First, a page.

TV program spotlights Harrington case

Former Virginia Tech student’s mother campaigns to elucidate facts about daughter’s death; ‘America’s Most Wanted’ features murder


The mother of former Virginia Tech student Morgan Harrington is upping the ante on her campaign to obtain justice for her daughter who was found dead in a field in Albemarle County after attending a concert at John Paul Jones Arena. Gil Harrington advocated to feature the story of the murder on Friday’s episode of “America’s Most Wanted,” in hopes that increased publicity about the story will better garner justice and raise awareness about Morgan Harrington’s death.

Morgan Harrington went missing after a Metallica concert at John Paul Jones Arena in October 2009, but her remains were not found until January 2010. The case has remained unsolved, and the perpetrator has yet to be identified.

Featuring cases on shows such as “America’s Most Wanted” is often helpful, Charlottesville Police Lieut. Ronnie Roberts said. “The show gets the word out to not just one segment, but across the entire country,” Roberts said.

The documentary-style show profiles unsolved crimes, and tips received from viewers have led to 1,172 captures of suspects and the return of more than 50 missing children.

“I hope someone out there can help Gil and Dan [Harrington] solve this case,” host John Walsh said during the show.

Walsh said he felt a personal connection with victims of unsolved cases, as his son was kidnapped and murdered more than 30 years ago, but the case was not closed until 2008. The Harrington feature, which lasted about eight minutes at the tail end of the hour-long episode opened with the narrator exclaiming, “Gil Harrington is an inspiration,” and went on to describe her work running a humanitarian program in Africa before Morgan was even mentioned, an angle of which Gil did not particularly approve.

“Dan and I have been very careful to make sure that this story is Morgan’s,” she said. “When you engage in any of these interviews it’s all on edit. They were with us for a good eight hours. Anything you do you put it out there and they weave it into the story.”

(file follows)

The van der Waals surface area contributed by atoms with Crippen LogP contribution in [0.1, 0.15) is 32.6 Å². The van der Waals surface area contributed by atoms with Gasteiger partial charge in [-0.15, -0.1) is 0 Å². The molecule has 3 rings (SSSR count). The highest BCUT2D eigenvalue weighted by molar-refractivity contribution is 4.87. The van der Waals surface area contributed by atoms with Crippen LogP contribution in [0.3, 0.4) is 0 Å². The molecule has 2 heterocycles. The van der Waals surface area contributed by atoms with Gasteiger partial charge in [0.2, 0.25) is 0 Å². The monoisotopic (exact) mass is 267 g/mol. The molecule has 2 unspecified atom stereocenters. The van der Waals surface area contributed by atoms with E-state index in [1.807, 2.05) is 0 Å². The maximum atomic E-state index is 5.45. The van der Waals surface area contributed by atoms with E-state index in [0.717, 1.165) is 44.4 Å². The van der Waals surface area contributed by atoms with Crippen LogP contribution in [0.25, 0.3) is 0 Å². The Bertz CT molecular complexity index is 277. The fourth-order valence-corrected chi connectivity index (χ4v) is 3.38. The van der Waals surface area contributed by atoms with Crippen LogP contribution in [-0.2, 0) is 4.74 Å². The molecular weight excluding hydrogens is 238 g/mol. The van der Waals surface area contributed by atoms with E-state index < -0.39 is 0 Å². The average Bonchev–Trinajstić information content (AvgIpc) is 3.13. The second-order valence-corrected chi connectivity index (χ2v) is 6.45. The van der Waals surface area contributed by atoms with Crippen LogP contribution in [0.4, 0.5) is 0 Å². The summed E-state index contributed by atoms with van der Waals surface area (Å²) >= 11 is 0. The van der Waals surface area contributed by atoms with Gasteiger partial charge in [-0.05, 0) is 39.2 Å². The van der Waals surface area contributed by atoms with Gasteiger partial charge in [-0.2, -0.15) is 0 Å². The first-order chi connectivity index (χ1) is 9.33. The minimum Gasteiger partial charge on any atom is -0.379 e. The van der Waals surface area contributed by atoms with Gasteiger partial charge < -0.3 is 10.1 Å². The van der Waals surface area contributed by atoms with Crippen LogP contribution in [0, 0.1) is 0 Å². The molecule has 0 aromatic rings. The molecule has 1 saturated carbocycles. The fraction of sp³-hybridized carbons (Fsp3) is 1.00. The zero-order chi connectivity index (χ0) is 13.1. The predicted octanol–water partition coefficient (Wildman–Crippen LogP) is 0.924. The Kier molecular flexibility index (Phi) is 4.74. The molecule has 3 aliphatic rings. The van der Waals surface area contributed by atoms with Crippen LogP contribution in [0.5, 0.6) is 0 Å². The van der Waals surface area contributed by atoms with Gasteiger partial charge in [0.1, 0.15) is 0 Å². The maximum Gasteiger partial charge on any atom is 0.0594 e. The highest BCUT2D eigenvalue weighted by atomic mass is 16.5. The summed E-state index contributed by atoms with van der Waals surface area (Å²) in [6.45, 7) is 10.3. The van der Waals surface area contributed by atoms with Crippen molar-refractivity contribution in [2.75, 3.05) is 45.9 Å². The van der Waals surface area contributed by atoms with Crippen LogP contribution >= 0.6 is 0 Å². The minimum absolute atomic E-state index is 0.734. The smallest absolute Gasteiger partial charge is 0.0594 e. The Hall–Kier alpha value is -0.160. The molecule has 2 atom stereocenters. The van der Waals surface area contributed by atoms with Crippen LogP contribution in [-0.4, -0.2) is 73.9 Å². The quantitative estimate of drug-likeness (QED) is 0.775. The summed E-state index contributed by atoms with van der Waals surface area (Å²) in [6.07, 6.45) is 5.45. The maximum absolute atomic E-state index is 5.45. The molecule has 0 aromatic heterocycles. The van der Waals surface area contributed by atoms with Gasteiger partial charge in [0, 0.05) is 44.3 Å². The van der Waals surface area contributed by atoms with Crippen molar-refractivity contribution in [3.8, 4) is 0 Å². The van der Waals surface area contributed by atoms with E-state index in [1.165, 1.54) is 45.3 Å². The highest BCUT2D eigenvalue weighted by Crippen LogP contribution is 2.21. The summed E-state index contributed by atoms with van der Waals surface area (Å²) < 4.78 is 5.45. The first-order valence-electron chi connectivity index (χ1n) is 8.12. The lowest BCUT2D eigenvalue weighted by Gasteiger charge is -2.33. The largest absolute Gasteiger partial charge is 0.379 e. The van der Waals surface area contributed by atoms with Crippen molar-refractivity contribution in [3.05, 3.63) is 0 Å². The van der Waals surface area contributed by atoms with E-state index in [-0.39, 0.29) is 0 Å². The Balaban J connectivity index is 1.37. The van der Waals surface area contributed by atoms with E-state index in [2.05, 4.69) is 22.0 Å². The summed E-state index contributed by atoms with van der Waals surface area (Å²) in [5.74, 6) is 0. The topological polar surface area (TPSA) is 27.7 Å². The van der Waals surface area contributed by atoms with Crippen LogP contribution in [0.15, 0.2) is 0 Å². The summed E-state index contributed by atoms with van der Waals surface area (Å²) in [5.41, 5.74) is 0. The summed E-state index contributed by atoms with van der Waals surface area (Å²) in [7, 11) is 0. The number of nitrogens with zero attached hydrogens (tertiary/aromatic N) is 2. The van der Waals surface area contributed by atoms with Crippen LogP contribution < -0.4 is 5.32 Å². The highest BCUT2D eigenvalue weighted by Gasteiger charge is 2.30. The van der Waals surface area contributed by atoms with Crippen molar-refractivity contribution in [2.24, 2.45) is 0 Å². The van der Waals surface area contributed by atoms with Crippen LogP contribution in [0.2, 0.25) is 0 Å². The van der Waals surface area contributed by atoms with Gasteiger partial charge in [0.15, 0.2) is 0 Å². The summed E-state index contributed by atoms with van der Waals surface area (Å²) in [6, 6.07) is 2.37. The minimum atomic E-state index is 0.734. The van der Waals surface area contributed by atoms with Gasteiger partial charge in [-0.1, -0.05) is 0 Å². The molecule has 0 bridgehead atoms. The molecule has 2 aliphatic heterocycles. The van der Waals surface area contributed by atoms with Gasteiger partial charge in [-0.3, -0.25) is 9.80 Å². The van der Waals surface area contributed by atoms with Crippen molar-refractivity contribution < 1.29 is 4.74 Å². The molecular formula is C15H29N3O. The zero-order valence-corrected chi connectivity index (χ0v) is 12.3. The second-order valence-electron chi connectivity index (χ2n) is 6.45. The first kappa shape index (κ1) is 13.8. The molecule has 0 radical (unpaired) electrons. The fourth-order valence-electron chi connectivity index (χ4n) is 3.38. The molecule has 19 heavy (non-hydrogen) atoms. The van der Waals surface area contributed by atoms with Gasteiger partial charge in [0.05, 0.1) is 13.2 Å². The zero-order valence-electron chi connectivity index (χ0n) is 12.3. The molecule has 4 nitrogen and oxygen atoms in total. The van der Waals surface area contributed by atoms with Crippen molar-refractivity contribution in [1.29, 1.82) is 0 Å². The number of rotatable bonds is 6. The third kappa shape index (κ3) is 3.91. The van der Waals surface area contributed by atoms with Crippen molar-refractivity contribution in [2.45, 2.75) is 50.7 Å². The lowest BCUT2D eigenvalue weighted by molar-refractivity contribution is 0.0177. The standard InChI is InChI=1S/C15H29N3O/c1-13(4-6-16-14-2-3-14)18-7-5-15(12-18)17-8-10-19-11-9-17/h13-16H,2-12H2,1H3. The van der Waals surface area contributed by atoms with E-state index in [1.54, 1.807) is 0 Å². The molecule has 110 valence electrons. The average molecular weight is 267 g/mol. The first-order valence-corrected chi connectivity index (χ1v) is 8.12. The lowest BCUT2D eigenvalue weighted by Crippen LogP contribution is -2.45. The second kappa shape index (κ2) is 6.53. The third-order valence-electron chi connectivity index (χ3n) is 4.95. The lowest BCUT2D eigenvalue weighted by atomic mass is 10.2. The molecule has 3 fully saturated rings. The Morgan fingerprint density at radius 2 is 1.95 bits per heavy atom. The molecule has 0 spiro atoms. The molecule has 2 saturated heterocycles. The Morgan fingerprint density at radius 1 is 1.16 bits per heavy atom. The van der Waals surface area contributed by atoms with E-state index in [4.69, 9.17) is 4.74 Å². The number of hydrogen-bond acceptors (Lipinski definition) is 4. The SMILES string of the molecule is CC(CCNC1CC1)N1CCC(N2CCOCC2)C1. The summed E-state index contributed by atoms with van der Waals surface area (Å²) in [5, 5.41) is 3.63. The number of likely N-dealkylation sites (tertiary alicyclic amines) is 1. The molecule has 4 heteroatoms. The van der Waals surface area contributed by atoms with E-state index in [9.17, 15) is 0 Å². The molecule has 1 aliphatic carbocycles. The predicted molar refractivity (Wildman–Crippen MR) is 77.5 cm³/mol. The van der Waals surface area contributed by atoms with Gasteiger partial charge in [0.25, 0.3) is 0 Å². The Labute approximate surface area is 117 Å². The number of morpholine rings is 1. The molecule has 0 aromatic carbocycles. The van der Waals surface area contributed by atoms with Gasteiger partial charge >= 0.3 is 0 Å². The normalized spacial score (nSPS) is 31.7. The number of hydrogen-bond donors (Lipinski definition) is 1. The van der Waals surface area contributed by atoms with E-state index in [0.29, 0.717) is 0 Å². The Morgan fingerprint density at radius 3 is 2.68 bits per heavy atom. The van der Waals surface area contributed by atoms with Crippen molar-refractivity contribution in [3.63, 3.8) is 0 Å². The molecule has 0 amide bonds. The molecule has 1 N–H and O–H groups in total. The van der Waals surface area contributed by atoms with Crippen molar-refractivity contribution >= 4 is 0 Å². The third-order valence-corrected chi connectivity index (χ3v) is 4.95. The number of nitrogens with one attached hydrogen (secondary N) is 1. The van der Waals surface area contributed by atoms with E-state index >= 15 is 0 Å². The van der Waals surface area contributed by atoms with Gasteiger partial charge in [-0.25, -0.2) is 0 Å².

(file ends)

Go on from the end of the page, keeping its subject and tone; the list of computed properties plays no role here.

The feature described the facts of the case later in the segment: Morgan was last seen hitch-hiking on a bridge after leaving the concert, her remains were found months later on Anchorage Farm in Albemarle County, and DNA on the body matched that of an unknown male involved in an unsolved Fairfax County sexual assault case.

The show highlighted the likely whereabouts of the man and displayed a composite picture of him to encourage response from the viewers.

“It’s like sending messages in a bottle and hoping we’ll find the shore,” Gil Harrington said. “You don’t know what media approach will penetrate or will call forth memories. You have to work forward on all fronts.”

The show also displayed some of the positive outcomes that have occurred in the aftermath of Morgan Harrington’s death.

Gil Harrington recently set up an educational center in Zambia in Morgan’s name, as Morgan had aspirations of becoming an elementary school teacher.

“The world is a less beautiful place now that [Morgan] is not here,” Gil Harrington said. “She was going to bring much to the world. Her potential was taken, so some of the things she wanted to accomplish we will do in her name.”

Those with information that would lead to the arrest and conviction of Morgan’s killer will receive a $150,000 reward. Metallica has offered to pay $50,000, and the rest will be funded by the Harringtons.

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